Diagnostic Utility of Unenhanced Computed Tomography for Acute Aortic Syndrome.

Circulation journal : official journal of the Japanese Circulation Society

PubMedID: 24909890

Kurabayashi M, Okishige K, Ueshima D, Yoshimura K, Shimura T, Suzuki H, Mitsutoshi A, Aoyagi H, Otani Y, Isobe M. Diagnostic Utility of Unenhanced Computed Tomography for Acute Aortic Syndrome. Circ J. 2014;.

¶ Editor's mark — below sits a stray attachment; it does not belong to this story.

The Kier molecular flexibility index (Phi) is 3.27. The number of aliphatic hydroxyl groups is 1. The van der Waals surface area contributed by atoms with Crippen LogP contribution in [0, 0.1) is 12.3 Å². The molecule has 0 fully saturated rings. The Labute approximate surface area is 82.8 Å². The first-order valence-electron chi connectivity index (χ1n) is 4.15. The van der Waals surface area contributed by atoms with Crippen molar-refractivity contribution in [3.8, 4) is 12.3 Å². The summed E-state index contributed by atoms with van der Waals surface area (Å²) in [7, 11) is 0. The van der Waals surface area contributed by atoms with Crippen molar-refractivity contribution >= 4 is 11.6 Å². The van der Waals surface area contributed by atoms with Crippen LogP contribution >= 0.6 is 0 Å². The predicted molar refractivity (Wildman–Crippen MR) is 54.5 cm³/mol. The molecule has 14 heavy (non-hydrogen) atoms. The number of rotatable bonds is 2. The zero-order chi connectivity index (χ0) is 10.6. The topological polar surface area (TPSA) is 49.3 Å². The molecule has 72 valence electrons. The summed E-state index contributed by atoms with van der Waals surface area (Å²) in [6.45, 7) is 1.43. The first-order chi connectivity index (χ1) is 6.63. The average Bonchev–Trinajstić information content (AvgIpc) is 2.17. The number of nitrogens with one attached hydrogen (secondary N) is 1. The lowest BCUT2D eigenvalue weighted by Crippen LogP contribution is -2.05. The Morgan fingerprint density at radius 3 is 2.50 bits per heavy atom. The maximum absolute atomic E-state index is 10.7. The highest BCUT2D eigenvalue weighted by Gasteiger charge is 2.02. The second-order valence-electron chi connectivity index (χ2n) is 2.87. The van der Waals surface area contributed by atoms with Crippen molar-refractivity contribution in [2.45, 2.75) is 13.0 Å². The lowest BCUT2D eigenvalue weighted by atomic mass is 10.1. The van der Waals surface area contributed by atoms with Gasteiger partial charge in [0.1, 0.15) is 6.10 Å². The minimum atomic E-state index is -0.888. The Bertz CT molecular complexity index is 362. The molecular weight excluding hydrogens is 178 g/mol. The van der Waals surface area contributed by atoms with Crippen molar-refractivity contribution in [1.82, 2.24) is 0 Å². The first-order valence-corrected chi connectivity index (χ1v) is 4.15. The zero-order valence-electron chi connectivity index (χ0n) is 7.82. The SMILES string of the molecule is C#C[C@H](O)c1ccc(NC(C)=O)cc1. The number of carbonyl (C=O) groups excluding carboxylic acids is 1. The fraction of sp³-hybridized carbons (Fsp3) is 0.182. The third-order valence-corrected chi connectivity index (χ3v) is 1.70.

Background:The diagnostic value of unenhanced computed tomography (CT) for diagnosing acute aortic dissection (AAD) and ruptured thoracic aortic aneurysm (TAA) remains unclear.Methods and Results:We examined 219 consecutive patients who visited the emergency room with suspected acute aortic syndrome (AAS) because of chest or back pain and who underwent both unenhanced and contrast-enhanced 64-row multi-detector CT. The unenhanced CT findings were evaluated by the cardiologist on duty who was blind to the findings of contrast-enhanced CT. Diagnosis of AAS was confirmed in 103 patients (47%, 95 AAD and 8 ruptured TAA patients) based on evaluation of both unenhanced and contrast-enhanced CT images, which was used as the reference standard for validating the diagnostic value of the unenhanced CT findings. Sensitivity and specificity of the findings of a high-attenuation crescent, which represents hematoma in the aortic wall, were 61.2% and 99.1%, respectively. Sensitivity and specificity of linear high density in the aorta, which represents an intimal flap, were 59.2% and 96.6%, respectively. If unenhanced CT showed none of high-attenuation crescent, linear high density, internal displacement of intimal calcification, or TAA, the negative predictive value was 93.3%.Conclusions:Unenhanced CT is a good tool for ruling AAS in, but the false-negative rate of 6.7% is high for ruling AAS out because it has to be the minimum possible.